What I Read in January
(Related: Can you believe it's already the end of January? For once, this month flew by for me...)
A few years ago I tried setting a goal for reading a certain number of books. I ended up hating it because — well, because I already loved reading books. Adding an otherwise arbitrary numerical goal made it feel less like a hobby and more like a challenge.
I have enough goals I want to reach; there’s no reason to make my go-to downtime activity one of them. So, I no longer care about how many books I read. I just read books because I love reading books.
All this said… I read five-and-a-half books in January (plus a few chapters of another one I ended up returning to the library due to time). Simply because I read books, and this is what happened. I can already tell that February’s reading log will be lighter, but I’m beyond okay with that, because my purpose here is to read, and that’s it.
This year, I'm going to write about the books I read at the end of each month. So for this first installment, I’m giving you a short, ten-peso thought about each one, lest this post itself become a novel.
Here are the books I read in January 2019.
1. One Day in December, by Josie Silver
This lighthearted read, if not a little predictable and cliché, follows Laurie and a decade of her relationships with Jack, Sarah, and Oscar, and how their lives and secrets interact with each other.
I got this novel as a free selection in December from Book-of-the-Month (I ordered a few gifts from them), and it fit the bill for what I was after: an easy read during a chill break. I powered through this novel in the first few days of January, while I was still off work and the kids were home from school.
2. Your Best Year Ever, by Michael Hyatt
Michael and his team sent me this book over the holidays (along with a lovely card from his family), and I’m glad they did. His podcast became a regular listen for me once he added his daughter, Megan, as co-host, and though I don’t agree with everything he says, I do find his wisdom useful.
In this book (my first foray into non-fiction after an almost year-long break), Michael shares research-driven advice for setting and achieving goals. My biggest takeaway was the importance of naming your “why” for each goal, lest it become a random aspiration that’s not really applicable to you (something I teach in Like Your Life). A good, broad-brushstroke read to start off the year.
3. Christmas Eve, 1914, by Charles Olivier
I have an Audible subscription, which means I can choose two Audible Originals per month — this was one of my selections for December, but I didn’t press play until literally the last day of Christmastide (January 5). I listened to it as I packed up declarations, and as a one-hour, 13-minute story, it was a very quick “read.”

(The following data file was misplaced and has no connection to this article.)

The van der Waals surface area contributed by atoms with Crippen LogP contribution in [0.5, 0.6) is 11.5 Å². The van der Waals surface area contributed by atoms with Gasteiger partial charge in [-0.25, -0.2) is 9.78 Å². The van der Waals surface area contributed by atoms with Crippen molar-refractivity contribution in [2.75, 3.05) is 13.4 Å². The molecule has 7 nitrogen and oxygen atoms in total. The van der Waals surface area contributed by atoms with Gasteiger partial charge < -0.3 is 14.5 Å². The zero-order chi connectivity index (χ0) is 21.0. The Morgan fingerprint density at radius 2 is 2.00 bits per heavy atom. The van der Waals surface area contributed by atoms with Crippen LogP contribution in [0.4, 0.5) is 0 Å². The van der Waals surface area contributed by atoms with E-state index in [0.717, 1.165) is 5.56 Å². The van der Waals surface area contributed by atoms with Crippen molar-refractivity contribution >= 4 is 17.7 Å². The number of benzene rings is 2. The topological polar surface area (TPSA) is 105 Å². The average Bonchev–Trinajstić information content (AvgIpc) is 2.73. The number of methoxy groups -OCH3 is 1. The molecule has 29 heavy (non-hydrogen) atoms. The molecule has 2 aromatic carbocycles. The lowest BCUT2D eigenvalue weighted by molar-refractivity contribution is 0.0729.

It was a genuinely compelling audio drama based on a true story I already knew a bit about (when both sides on the Western Front during World War I stop fighting on Christmas Eve). Audible Originals are well-produced, with a full cast, sound effects (mostly non-cheesy or distracting), and solid performances. I can see this one being an annual listen for me.
5 out of 5 stars ⭐️⭐️⭐️⭐️⭐️| Audible
4. 84, Charing Cross Road, by Helene Hanff
Another novel I listened to via audiobook, this has been on my TBR list for years. Based on real-life letters sent back and forth across the Atlantic over two decades, this charming story follows a cranky New York woman and a courteous middle-class Englishman bookseller. He finds her hard-to-locate books on her wish list; she sends her thanks, life updates, and at the beginning of their correspondence, much-loved care packages for post-war London survival.
I found the book utterly charming, and its sudden end brought legit tears to my eyes as I fought traffic during my errand-running. Very glad I chose the audio version.
5. Atomic Habits, by James Clear
Easily my favorite book of the month, I’m saving the best for last. James Clear asserts that if you’re having trouble changing your habits, the problem is your system, not you. He systematically shows how we fall to the level of our systems, we don’t rise to the level of our goals.
Clear distills the concept of behaviors, goals, and habits — things often over-complicated by tons of modern Thought Gurus™ — into applicable behavior systems. I started applying some of his suggestions before I even finished the book, and several weeks later, I’m still motivated and focused. I’d say that’s a first for the end of January for me.
I listened first on audiobook, but I enjoyed it so much I also bought it in hardback. I plan to re-read this soon, and it’ll probably affect some of what I teach. Fan-diddly-astic.
6. Bonus: Watership Down, by Richard Adams
This is our family’s current read-aloud, but I’m not counting it fully yet because we’re only a few chapters in. I honestly read it last when I was a kid, so I don’t remember much (other than being slightly traumatized). So far, everyone’s engrossed, from the 8-year-old to the teenager.
I’m already well in to my next books, which I’ll share at the end of February. So, I’d love to hear from you: What was your favorite read in January? Got any suggestions?
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